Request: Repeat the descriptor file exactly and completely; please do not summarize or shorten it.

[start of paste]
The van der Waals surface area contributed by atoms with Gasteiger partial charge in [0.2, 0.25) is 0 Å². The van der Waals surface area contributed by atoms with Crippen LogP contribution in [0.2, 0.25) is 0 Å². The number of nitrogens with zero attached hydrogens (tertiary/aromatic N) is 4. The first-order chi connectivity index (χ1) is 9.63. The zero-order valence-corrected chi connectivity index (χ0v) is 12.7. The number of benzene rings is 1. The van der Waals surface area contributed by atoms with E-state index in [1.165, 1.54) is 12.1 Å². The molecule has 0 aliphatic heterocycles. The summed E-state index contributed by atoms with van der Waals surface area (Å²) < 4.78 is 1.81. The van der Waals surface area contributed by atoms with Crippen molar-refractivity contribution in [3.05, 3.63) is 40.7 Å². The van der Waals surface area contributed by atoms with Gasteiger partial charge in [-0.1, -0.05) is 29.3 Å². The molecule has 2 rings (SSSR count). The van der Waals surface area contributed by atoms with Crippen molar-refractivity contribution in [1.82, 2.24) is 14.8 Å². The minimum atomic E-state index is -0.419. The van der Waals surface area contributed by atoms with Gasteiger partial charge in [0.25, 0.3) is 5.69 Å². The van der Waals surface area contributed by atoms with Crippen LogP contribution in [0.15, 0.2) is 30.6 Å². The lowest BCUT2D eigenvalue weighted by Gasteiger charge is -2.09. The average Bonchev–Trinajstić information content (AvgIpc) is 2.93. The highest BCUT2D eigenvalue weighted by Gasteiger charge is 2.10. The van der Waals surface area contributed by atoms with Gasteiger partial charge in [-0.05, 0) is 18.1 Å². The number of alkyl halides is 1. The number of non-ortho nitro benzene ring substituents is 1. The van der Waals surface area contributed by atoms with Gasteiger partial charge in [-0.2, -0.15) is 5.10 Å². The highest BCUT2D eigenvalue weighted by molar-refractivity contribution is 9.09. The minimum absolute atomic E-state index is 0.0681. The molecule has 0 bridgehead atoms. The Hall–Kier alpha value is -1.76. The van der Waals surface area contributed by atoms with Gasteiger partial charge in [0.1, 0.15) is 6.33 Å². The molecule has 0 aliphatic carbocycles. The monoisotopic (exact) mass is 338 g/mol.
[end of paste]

The van der Waals surface area contributed by atoms with Gasteiger partial charge in [0.2, 0.25) is 0 Å². The van der Waals surface area contributed by atoms with Crippen LogP contribution in [0.2, 0.25) is 0 Å². The number of nitrogens with zero attached hydrogens (tertiary/aromatic N) is 4. The first-order chi connectivity index (χ1) is 9.63. The zero-order valence-corrected chi connectivity index (χ0v) is 12.7. The number of benzene rings is 1. The van der Waals surface area contributed by atoms with E-state index in [1.165, 1.54) is 12.1 Å². The molecule has 0 aliphatic heterocycles. The summed E-state index contributed by atoms with van der Waals surface area (Å²) < 4.78 is 1.81. The van der Waals surface area contributed by atoms with Crippen molar-refractivity contribution in [3.05, 3.63) is 40.7 Å². The van der Waals surface area contributed by atoms with Gasteiger partial charge in [-0.1, -0.05) is 29.3 Å². The molecule has 2 rings (SSSR count). The van der Waals surface area contributed by atoms with Crippen molar-refractivity contribution in [1.82, 2.24) is 14.8 Å². The minimum atomic E-state index is -0.419. The van der Waals surface area contributed by atoms with Gasteiger partial charge in [0.25, 0.3) is 5.69 Å². The van der Waals surface area contributed by atoms with Crippen LogP contribution in [0.15, 0.2) is 30.6 Å². The lowest BCUT2D eigenvalue weighted by Gasteiger charge is -2.09. The average Bonchev–Trinajstić information content (AvgIpc) is 2.93. The highest BCUT2D eigenvalue weighted by Gasteiger charge is 2.10. The van der Waals surface area contributed by atoms with Gasteiger partial charge in [-0.05, 0) is 18.1 Å². The number of alkyl halides is 1. The number of non-ortho nitro benzene ring substituents is 1. The van der Waals surface area contributed by atoms with Gasteiger partial charge in [-0.2, -0.15) is 5.10 Å². The highest BCUT2D eigenvalue weighted by molar-refractivity contribution is 9.09. The minimum absolute atomic E-state index is 0.0681. The molecule has 0 bridgehead atoms. The Hall–Kier alpha value is -1.76. The van der Waals surface area contributed by atoms with Gasteiger partial charge in [0.1, 0.15) is 6.33 Å². The molecule has 0 aliphatic carbocycles. The monoisotopic (exact) mass is 338 g/mol.